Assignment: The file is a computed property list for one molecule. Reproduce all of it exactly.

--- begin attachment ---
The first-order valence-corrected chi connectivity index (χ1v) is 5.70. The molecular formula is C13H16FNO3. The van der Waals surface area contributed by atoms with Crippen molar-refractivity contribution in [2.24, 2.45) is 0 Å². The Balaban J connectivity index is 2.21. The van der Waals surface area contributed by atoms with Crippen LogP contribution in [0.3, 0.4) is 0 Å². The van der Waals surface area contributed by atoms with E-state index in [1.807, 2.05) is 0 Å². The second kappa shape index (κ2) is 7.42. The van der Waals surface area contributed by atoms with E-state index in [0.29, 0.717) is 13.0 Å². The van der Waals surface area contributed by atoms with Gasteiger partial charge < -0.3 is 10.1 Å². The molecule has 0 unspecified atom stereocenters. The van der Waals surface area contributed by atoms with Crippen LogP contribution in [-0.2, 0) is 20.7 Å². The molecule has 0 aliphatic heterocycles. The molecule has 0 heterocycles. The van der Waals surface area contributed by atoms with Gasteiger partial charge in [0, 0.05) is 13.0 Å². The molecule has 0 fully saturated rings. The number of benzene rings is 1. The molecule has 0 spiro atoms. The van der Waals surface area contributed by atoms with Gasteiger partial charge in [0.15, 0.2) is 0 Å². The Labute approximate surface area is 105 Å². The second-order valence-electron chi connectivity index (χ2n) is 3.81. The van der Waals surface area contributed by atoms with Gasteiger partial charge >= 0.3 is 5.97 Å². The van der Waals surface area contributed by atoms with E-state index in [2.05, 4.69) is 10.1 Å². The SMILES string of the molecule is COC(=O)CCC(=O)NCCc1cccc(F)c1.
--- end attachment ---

The first-order valence-corrected chi connectivity index (χ1v) is 5.70. The molecular formula is C13H16FNO3. The van der Waals surface area contributed by atoms with Crippen molar-refractivity contribution in [2.24, 2.45) is 0 Å². The Balaban J connectivity index is 2.21. The van der Waals surface area contributed by atoms with Crippen LogP contribution in [0.3, 0.4) is 0 Å². The van der Waals surface area contributed by atoms with E-state index in [1.807, 2.05) is 0 Å². The second kappa shape index (κ2) is 7.42. The van der Waals surface area contributed by atoms with E-state index in [0.29, 0.717) is 13.0 Å². The van der Waals surface area contributed by atoms with Gasteiger partial charge < -0.3 is 10.1 Å². The molecule has 0 unspecified atom stereocenters. The van der Waals surface area contributed by atoms with Crippen LogP contribution in [-0.2, 0) is 20.7 Å². The molecule has 0 aliphatic heterocycles. The molecule has 0 heterocycles. The van der Waals surface area contributed by atoms with Gasteiger partial charge in [0, 0.05) is 13.0 Å². The molecule has 0 fully saturated rings. The number of benzene rings is 1. The molecule has 0 spiro atoms. The van der Waals surface area contributed by atoms with Gasteiger partial charge in [0.15, 0.2) is 0 Å². The Labute approximate surface area is 105 Å². The second-order valence-electron chi connectivity index (χ2n) is 3.81. The van der Waals surface area contributed by atoms with Gasteiger partial charge >= 0.3 is 5.97 Å². The van der Waals surface area contributed by atoms with E-state index in [2.05, 4.69) is 10.1 Å². The SMILES string of the molecule is COC(=O)CCC(=O)NCCc1cccc(F)c1.